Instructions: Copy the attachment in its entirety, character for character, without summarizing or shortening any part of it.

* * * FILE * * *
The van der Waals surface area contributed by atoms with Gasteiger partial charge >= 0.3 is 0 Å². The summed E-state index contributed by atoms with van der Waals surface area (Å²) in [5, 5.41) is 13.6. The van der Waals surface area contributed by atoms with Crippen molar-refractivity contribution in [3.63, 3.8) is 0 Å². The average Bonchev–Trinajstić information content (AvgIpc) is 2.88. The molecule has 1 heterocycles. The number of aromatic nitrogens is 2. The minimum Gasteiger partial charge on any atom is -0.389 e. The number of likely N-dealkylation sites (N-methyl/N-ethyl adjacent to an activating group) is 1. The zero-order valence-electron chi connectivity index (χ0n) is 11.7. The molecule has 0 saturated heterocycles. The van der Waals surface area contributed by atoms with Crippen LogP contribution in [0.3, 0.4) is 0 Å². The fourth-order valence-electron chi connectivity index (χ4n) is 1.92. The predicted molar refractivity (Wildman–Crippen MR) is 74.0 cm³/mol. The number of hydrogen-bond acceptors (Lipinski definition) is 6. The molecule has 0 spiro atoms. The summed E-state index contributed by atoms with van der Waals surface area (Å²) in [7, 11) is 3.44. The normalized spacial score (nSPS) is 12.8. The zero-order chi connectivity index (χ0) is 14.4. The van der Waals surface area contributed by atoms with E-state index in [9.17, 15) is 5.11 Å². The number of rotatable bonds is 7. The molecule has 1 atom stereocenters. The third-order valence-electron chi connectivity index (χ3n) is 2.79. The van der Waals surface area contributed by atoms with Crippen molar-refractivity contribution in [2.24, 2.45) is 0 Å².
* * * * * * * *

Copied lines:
The van der Waals surface area contributed by atoms with Gasteiger partial charge >= 0.3 is 0 Å². The summed E-state index contributed by atoms with van der Waals surface area (Å²) in [5, 5.41) is 13.6. The van der Waals surface area contributed by atoms with Crippen molar-refractivity contribution in [3.63, 3.8) is 0 Å². The average Bonchev–Trinajstić information content (AvgIpc) is 2.88. The molecule has 1 heterocycles. The number of aromatic nitrogens is 2. The minimum Gasteiger partial charge on any atom is -0.389 e. The number of likely N-dealkylation sites (N-methyl/N-ethyl adjacent to an activating group) is 1. The zero-order valence-electron chi connectivity index (χ0n) is 11.7. The molecule has 0 saturated heterocycles. The van der Waals surface area contributed by atoms with Crippen LogP contribution in [0.3, 0.4) is 0 Å². The fourth-order valence-electron chi connectivity index (χ4n) is 1.92. The predicted molar refractivity (Wildman–Crippen MR) is 74.0 cm³/mol. The number of hydrogen-bond acceptors (Lipinski definition) is 6. The molecule has 0 spiro atoms. The summed E-state index contributed by atoms with van der Waals surface area (Å²) in [7, 11) is 3.44. The normalized spacial score (nSPS) is 12.8. The zero-order chi connectivity index (χ0) is 14.4. The van der Waals surface area contributed by atoms with E-state index in [9.17, 15) is 5.11 Å². The number of rotatable bonds is 7. The molecule has 1 atom stereocenters. The third-order valence-electron chi connectivity index (χ3n) is 2.79. The van der Waals surface area contributed by atoms with Crippen molar-refractivity contribution in [2.24, 2.45) is 0 Å².